Some Selected Key Publications

A full list of publications can be found on Caroline's research gate profile:


Palliative care for people who are homeless

Hudson, B. F., Flemming, K., Shulman, C., & Candy, B (2016). Access to palliative and end of life care for people who are homeless: A systematic review of qualitative research. BMC palliative and supportive care. 15:96 DOI 10.1186/s12904-016-0168-6

Shulman, C., Hudson, B.F., Low, J., Hewett, N., Daley, J., Kennedy, P., Davis, S., Brophy, N., Howard, D., Vivat, B., & Stone, P (2017). End-of-life care for homeless people: A qualitative analysis exploring the challenges to access and provision of palliative care. Palliative Medicine;0(0):0269216317717101.

Hudson, B.F., Shulman, C., & Stone, P (2017). 'Nowhere else will take him' - Palliative care and homelessness. European Journal of Palliative Care;24(2).

Hudson, B.F., Shulman, C., & Brophy, N. (2017). Time to link palliative care and homelessness services. Inside Housing. http://www.insidehousing.co.uk/time-to-link-palliative-care-and-homeless...

Hudson, B. F., Shulman, C., Low, J., Hewett, N. Daley, J., Davis, S., Brophy, N., Howard, D., Vivat, B., Kennedy, P. &, Stone, P. (2017) Challenges to discussing palliative care with people who are homeless: a qualitative study. BMJ Open 2017;7:e017502. doi: 10.1136/bmjopen-2017-017502

Shulman, C., Hudson, B. F., Kennedy, P., Brophy, N., & Stone, P. (2018). Evaluation of training on palliative care for staff working within a homeless hostel. Nurse education today, 71, 135-144.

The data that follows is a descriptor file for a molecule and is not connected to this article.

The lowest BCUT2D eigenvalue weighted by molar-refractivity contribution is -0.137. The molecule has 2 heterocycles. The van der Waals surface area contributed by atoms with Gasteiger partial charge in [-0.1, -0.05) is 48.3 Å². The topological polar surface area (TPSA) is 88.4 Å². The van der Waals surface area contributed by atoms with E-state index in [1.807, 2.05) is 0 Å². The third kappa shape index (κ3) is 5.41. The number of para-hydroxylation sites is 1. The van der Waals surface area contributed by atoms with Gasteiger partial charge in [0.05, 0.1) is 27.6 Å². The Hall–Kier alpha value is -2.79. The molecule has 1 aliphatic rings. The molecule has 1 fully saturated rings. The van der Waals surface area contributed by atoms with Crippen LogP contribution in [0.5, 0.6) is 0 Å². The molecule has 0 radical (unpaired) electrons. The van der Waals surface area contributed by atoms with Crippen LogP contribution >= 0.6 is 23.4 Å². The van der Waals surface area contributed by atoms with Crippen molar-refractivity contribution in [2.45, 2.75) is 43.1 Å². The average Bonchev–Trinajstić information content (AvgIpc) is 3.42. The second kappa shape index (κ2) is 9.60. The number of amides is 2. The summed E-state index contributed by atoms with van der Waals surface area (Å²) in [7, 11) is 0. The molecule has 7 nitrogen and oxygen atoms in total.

Malaria and Pregnancy

Shulman CE, Graham W, Jilo H., Lowe B, New L, Obiero J, Snow R, Marsh K (1996) Malaria as an important cause of anaemia in primigravidae: evidence from a district hospital in coastal Kenya. T. Roy Soc Trop Med H, 90:535-9.

Shulman CE, Dorman E, Talisuna A, Lowe B, Nevill C, Snow R, Jilo H, Peshu N, Bulmer J, Graham S, Marsh K (1998). A community randomised controlled trial of insecticide treated bednets for the prevention of malaria and anaemia among primigravid women on the Kenyan Coast. Trol Med Int Health, 3:197-204.

Shulman C, Dorman EK, Cutts F, Kawuondo K, Bulmer J, Peshu N, Marsh K. (1999) Preventing severe anaemia secondary to malaria in pregnancy: a double blind randomised placebo controlled trial of sulphadoxine-pyrimethamine, The Lancet 353: 632-636

Geissler P, Prince R, Levene M, Poda C, Beckerleg S, Mutemi W, Shulman C. (1999) Perceptions of soil-eating and anaemia among pregnant women on the Kenyan coast. Social Science and Medicine, 48:1069-1079)

Shulman CE, Marshall T, Dorman EK, Cutts F, Bulmer JN, Peshu N, Marsh K (2001). Malaria in pregnancy: adverse effects on haemoglobin levels and birthweight in primigravidae and multigravidae, Trop Med and Int Health 6: 770-778 

Weiner, R, Ronsmans, C., Dorman, E., Jilo, H., Muhoro,  A., & Shulman, C (2003). Labour complications remain the most important risk factors for perinatal mortality in rural Kenya. Bulletin of the World Health Organization, 81 (7).

Staalso, T., Shulman, C., Bulmer, J.N.,  Kawuondo, K., Marsh, K & Hviid, L (2004). Variant surface antigen-specific IgG and protection against clinical consequences of pregnancy associated P falciparum malaria. Lancet, 363, 283-289

Mulenga M, Malunga F, Bennett S, Thuma PE, Shulman C, Fielding K, Alloueche A, Greenwood BM. A randomised, double-blind, placebo-controlled trial of atovaquone-proguanil vs. sulphadoxine-pyrimethamine in the treatment of malarial anaemia in Zambian children. Trop Med Int Health. 11:1643-52. 2006

Cumberland P., Shulman, C.E., Maple, C., Bulmer., J. N., Dorman, E., Kawuondo K., Marsh, K., Cutts F.T (2007). Maternal HIV Infection and Placental Malaria Reduce Transplacental Antibody Transfer and Tetanus Antibody Levels in Newborns in Kenya. The Journal of Infectious Diseases;196:550-557